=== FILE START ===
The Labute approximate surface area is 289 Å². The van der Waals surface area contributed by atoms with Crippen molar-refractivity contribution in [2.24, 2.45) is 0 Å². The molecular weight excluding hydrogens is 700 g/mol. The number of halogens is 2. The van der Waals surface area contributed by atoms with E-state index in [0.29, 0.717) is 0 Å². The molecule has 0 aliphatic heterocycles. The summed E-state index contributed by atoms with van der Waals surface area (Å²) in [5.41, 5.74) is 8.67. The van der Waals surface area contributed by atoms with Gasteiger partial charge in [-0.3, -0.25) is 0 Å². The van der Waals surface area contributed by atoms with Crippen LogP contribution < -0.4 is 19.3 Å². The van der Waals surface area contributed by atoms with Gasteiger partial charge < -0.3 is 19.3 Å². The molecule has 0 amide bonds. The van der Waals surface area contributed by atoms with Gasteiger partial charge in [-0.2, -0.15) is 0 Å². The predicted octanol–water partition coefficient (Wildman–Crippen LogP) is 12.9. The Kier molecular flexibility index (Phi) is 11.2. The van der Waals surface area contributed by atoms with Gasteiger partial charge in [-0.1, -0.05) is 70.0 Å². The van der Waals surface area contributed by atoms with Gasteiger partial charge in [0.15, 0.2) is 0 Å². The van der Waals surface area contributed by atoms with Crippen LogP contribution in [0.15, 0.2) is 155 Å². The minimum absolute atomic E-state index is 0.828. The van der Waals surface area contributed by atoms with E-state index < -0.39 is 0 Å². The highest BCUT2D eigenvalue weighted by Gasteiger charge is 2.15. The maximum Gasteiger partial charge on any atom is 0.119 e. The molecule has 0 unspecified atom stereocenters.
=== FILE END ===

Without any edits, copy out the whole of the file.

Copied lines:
The Labute approximate surface area is 289 Å². The van der Waals surface area contributed by atoms with Crippen molar-refractivity contribution in [2.24, 2.45) is 0 Å². The molecular weight excluding hydrogens is 700 g/mol. The number of halogens is 2. The van der Waals surface area contributed by atoms with E-state index in [0.29, 0.717) is 0 Å². The molecule has 0 aliphatic heterocycles. The summed E-state index contributed by atoms with van der Waals surface area (Å²) in [5.41, 5.74) is 8.67. The van der Waals surface area contributed by atoms with Gasteiger partial charge in [-0.3, -0.25) is 0 Å². The van der Waals surface area contributed by atoms with Crippen LogP contribution < -0.4 is 19.3 Å². The van der Waals surface area contributed by atoms with Gasteiger partial charge < -0.3 is 19.3 Å². The molecule has 0 amide bonds. The van der Waals surface area contributed by atoms with Gasteiger partial charge in [-0.2, -0.15) is 0 Å². The predicted octanol–water partition coefficient (Wildman–Crippen LogP) is 12.9. The Kier molecular flexibility index (Phi) is 11.2. The van der Waals surface area contributed by atoms with Gasteiger partial charge in [-0.1, -0.05) is 70.0 Å². The van der Waals surface area contributed by atoms with Gasteiger partial charge in [0.15, 0.2) is 0 Å². The van der Waals surface area contributed by atoms with Crippen LogP contribution in [0.15, 0.2) is 155 Å². The minimum absolute atomic E-state index is 0.828. The van der Waals surface area contributed by atoms with E-state index < -0.39 is 0 Å². The highest BCUT2D eigenvalue weighted by Gasteiger charge is 2.15. The maximum Gasteiger partial charge on any atom is 0.119 e. The molecule has 0 unspecified atom stereocenters.